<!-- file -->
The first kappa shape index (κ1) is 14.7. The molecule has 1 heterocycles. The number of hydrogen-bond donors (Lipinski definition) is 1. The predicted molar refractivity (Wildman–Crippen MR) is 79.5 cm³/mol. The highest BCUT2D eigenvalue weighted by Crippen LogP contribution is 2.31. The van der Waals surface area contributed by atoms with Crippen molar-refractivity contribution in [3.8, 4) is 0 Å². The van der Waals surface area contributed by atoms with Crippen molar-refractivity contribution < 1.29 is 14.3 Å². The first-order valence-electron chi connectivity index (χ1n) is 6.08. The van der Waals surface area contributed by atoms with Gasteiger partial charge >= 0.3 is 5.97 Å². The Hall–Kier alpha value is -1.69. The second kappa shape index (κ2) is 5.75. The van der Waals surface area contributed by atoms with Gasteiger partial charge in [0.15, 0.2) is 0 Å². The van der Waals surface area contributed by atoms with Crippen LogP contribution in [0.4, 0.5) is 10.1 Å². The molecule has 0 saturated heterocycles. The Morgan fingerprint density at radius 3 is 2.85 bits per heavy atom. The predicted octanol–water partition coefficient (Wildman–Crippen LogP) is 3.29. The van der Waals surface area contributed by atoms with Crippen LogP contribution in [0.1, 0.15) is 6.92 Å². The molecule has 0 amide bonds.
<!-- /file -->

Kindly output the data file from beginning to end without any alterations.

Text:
The first kappa shape index (κ1) is 14.7. The molecule has 1 heterocycles. The number of hydrogen-bond donors (Lipinski definition) is 1. The predicted molar refractivity (Wildman–Crippen MR) is 79.5 cm³/mol. The highest BCUT2D eigenvalue weighted by Crippen LogP contribution is 2.31. The van der Waals surface area contributed by atoms with Crippen molar-refractivity contribution in [3.8, 4) is 0 Å². The van der Waals surface area contributed by atoms with Crippen molar-refractivity contribution < 1.29 is 14.3 Å². The first-order valence-electron chi connectivity index (χ1n) is 6.08. The van der Waals surface area contributed by atoms with Gasteiger partial charge >= 0.3 is 5.97 Å². The Hall–Kier alpha value is -1.69. The second kappa shape index (κ2) is 5.75. The van der Waals surface area contributed by atoms with Gasteiger partial charge in [0.15, 0.2) is 0 Å². The van der Waals surface area contributed by atoms with Crippen LogP contribution in [0.4, 0.5) is 10.1 Å². The molecule has 0 saturated heterocycles. The Morgan fingerprint density at radius 3 is 2.85 bits per heavy atom. The predicted octanol–water partition coefficient (Wildman–Crippen LogP) is 3.29. The van der Waals surface area contributed by atoms with Crippen LogP contribution in [0.1, 0.15) is 6.92 Å². The molecule has 0 amide bonds.